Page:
Tuesday, March 8, 2016

Smyth: House price shock sparks action by Port Coquitlam city councillor

Smyth: House price shock sparks action by Port Coquitlam city councillor

 

Councillor says other cities, B.C. government should tackle issue

 
Brad West was visiting his mom at the Port Coquitlam home where he grew up, noticed a house for sale down the street and became curious.
So he dropped by an open-house event and was shocked to discover the asking price: $1.1 million.
“I couldn’t believe it,” said West, a 30-year-old Port Coquitlam city councillor.
“We’re talking about a neighbourhood always known for its affordability, a place where a young family could buy a modest house with a modest backyard. That’s how my parents could afford to buy there when I was two years old.
“But now a house on that street sells for over a million dollars! How can anyone around here afford it?”
The answer is that very few people “around here” can. But West said the real estate agent showing the home gave him a frank assessment of the market.
“He told me he expected the house to sell for well above the asking price. The house next door had just sold for over a million with multiple bids.
“I asked him, ‘How is that possible in this community? Who has that kind of money?’
“He told me, ‘The overseas demand is so huge it’s irrelevant what the local demand is. Offshore money is driving the market.’”
Welcome to the Vancouver real estate affordability crisis, suburban style.
“People think this is just a Vancouver problem, but it’s quickly becoming a Lower Mainland problem and will soon become a provincial problem,” West said.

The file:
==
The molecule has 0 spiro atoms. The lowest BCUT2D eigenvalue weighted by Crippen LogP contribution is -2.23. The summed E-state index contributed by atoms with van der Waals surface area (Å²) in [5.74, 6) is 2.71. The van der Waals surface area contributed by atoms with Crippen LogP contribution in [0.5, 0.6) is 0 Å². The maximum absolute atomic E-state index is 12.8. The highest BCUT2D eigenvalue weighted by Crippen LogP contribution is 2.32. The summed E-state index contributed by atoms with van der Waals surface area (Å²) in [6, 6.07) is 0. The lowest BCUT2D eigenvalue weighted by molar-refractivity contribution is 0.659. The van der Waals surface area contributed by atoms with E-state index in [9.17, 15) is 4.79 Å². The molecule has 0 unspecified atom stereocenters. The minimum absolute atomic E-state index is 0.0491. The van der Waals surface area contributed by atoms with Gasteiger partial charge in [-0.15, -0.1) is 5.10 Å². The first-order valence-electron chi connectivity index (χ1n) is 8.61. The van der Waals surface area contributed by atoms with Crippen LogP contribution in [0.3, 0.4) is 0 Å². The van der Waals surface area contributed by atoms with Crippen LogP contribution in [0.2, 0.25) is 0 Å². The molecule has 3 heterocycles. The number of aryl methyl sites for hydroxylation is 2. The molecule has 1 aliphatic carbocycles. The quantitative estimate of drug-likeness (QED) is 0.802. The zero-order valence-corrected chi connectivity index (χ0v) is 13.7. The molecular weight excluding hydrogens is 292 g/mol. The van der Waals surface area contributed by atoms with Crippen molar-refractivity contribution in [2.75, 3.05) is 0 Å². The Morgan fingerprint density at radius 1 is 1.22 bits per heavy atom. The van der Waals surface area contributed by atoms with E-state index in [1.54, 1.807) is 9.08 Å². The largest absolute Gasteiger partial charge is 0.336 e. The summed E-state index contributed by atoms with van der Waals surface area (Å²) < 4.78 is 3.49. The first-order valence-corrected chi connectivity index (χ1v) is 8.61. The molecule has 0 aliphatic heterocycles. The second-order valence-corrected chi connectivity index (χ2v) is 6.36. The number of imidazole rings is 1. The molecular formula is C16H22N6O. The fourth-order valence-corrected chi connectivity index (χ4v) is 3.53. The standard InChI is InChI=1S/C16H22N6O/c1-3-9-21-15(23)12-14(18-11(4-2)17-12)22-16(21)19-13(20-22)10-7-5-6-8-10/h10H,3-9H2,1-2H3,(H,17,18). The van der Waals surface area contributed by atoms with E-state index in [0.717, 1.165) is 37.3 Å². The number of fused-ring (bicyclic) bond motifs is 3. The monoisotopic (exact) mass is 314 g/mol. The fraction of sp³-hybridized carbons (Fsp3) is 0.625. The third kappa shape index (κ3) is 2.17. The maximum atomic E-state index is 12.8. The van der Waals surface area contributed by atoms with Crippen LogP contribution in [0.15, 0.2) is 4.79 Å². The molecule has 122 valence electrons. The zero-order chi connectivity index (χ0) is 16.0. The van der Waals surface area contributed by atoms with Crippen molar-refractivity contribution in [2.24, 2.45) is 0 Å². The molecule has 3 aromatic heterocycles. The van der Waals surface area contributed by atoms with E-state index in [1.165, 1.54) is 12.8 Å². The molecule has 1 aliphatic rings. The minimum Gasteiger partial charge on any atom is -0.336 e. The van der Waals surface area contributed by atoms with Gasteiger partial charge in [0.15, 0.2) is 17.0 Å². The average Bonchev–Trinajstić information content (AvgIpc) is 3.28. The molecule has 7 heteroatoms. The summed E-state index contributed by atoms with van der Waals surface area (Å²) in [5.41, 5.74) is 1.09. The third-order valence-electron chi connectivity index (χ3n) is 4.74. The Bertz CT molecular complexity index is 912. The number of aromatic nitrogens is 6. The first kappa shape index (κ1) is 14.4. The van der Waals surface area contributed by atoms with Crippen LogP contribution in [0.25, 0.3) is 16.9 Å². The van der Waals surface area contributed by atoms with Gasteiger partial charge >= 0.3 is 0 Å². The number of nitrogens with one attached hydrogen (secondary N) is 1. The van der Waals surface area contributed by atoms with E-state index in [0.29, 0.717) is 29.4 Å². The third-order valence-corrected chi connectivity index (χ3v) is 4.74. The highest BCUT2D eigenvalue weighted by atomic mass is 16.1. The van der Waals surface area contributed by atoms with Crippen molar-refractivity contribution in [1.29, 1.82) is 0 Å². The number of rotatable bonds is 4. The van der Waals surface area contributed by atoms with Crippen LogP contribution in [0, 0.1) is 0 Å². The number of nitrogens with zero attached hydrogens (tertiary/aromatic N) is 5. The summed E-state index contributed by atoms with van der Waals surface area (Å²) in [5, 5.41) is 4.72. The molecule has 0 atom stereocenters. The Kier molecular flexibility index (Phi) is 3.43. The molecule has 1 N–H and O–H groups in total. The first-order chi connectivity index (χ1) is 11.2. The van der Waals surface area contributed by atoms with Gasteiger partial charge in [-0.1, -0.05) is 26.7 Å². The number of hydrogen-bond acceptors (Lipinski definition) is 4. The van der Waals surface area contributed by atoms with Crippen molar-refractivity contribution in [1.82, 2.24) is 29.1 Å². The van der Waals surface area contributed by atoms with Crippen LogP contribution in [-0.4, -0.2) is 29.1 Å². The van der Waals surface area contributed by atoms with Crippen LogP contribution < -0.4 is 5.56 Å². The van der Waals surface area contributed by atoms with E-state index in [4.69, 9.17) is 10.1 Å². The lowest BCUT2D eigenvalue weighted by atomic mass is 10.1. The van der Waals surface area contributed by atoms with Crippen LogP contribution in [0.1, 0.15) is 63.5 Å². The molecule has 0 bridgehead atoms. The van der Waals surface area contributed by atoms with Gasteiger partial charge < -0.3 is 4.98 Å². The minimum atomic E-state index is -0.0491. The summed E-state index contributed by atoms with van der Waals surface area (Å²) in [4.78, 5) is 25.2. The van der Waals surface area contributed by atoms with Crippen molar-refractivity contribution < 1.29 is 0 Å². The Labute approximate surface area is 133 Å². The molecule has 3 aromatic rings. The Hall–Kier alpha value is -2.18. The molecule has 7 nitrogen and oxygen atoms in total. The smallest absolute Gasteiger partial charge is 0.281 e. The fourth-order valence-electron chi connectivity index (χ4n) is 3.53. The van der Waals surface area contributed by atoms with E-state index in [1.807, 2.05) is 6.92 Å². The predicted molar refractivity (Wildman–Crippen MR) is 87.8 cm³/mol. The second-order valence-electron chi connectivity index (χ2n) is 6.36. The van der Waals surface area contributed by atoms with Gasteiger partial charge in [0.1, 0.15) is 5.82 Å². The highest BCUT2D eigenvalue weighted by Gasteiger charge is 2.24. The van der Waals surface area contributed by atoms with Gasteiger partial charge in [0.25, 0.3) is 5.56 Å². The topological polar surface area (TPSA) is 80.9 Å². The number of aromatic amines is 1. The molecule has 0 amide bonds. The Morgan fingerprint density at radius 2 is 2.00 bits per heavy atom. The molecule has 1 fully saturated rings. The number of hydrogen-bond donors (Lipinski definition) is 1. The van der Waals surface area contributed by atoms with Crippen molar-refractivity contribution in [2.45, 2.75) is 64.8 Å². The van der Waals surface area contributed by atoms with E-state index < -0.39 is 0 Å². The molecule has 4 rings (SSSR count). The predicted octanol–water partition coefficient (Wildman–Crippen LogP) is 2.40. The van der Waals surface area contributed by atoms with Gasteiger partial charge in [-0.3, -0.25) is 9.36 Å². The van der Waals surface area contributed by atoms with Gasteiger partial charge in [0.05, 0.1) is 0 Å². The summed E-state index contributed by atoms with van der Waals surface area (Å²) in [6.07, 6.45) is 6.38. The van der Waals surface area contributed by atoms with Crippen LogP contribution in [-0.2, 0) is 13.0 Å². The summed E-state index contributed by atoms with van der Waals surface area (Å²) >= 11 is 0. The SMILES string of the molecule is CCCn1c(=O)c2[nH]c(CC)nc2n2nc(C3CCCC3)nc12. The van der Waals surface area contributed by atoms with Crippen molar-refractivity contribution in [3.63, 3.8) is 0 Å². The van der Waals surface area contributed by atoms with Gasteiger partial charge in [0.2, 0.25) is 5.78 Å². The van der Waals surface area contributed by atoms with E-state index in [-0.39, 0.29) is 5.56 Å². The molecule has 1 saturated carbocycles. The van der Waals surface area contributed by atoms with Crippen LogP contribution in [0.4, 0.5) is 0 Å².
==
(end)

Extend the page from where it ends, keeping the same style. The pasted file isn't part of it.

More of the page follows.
Now Port Coquitlam is taking action. A city hall committee has asked staff for options on tracking non-resident home purchases and what the city can do to control them.
West is calling on other municipalities and the provincial government to take action, too.
“There’s been a total failure of leadership on this issue by all levels of government,” said West, who supports an anti-speculation tax and restrictions on non-resident foreign buyers.
He points to reforms in Australia, where the government can order the resale of homes purchased in contravention of foreign-buyer limits.
He also points to the astonishing flight of private capital out of China: a record $550 billion last year, according to the Institute of International Finance.
The Christy Clark government has shown little interest in restricting offshore home purchases, and West wonders about a possible reason why: generous corporate donations to the governing Liberal Party by the real estate sector.
“You can easily picture pressure on government by a real estate industry that’s very happy with the status quo,” he said.
“They’re probably saying to the politicians, ‘This is great, people are making lots of money, just leave it alone.’
“But we can’t leave it alone unless we want a society where only the very wealthy can afford to buy a house.”
Strong points all around. But unless pressure continues to increase — especially if the debate threatens to blow up into a major election issue — the B.C. government won’t budge.